3. Program Your Lights

Before you leave, buy some timers for the lights in your home. A house that looks lived in will be less likely to be broken into. Many modern timers for light switches can be controlled from your smartphone, giving you control wherever you are.

4. Keep the Grass Trimmed

If you would usually cut the grass during the time you’re going to be gone, then you need to have someone stop by and trim the grass. A neighbor or friend will help if you don’t already pay a lawn service. If you do pay a lawn service, make sure they plan to come by during the time you’ll be gone.

5. Lock Windows and Doors

Locking your doors and windows seems obvious, but many people forget these simple steps. Windows are especially easy to forget. No matter where they are on the house (first or second floor) make sure the windows are shut and locked.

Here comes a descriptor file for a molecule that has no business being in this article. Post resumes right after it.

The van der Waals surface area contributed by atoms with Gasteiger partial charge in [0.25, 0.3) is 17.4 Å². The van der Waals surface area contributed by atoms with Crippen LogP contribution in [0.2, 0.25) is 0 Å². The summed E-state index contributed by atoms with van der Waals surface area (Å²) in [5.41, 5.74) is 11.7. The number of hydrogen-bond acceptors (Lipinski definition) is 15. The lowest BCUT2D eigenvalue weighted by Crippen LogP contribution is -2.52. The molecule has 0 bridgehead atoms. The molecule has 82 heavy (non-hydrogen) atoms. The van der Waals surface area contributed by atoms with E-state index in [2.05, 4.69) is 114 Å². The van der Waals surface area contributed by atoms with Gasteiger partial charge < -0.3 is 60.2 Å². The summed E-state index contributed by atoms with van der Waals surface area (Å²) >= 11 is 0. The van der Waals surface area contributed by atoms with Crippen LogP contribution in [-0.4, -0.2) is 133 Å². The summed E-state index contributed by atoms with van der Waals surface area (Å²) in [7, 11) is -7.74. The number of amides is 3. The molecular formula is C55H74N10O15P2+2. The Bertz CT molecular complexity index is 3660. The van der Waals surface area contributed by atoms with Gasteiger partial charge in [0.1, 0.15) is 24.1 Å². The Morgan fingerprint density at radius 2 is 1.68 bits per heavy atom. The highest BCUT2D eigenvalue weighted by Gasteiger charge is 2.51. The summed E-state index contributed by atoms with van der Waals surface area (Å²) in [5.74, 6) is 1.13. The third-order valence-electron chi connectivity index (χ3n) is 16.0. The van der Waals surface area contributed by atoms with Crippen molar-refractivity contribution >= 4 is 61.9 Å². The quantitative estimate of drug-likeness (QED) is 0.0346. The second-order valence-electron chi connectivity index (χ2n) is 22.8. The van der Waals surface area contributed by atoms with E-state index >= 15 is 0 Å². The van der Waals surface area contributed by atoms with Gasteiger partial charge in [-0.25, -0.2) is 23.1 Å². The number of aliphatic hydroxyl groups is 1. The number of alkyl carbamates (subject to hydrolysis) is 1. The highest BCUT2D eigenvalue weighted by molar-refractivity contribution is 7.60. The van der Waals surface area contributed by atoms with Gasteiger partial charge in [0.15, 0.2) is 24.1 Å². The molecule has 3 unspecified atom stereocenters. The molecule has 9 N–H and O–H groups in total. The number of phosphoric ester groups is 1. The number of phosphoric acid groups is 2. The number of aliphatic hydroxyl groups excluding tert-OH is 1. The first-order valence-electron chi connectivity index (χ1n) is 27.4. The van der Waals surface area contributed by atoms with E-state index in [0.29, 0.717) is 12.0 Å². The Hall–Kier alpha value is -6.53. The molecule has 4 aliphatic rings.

6. Keep Specifics Off Social Media

It’s fun to post things about your trip on social media in real time, but it’s a smart idea to keep the pictures and other vacation events quiet until you return. Broadcasting your schedule out to the world will tell the thieves when and where you’ll be while they’re breaking in.

7. Home Security System

Installing a home security system can solve many problems. If you have a monitored security system, you have someone keeping an eye on your home. While this is a big plus, it doesn’t mean that you’re going to be safe from all threats. Even if you have a reliable, monitored security system, you need to rely on other measures to stay safe.

8. Let the Police Know

Although this may seem like overkill, notifying the police of your absence isn’t necessarily a bad idea. They may be able to send a patrol car by your house on a regular basis.

9. Remove Your Spare Key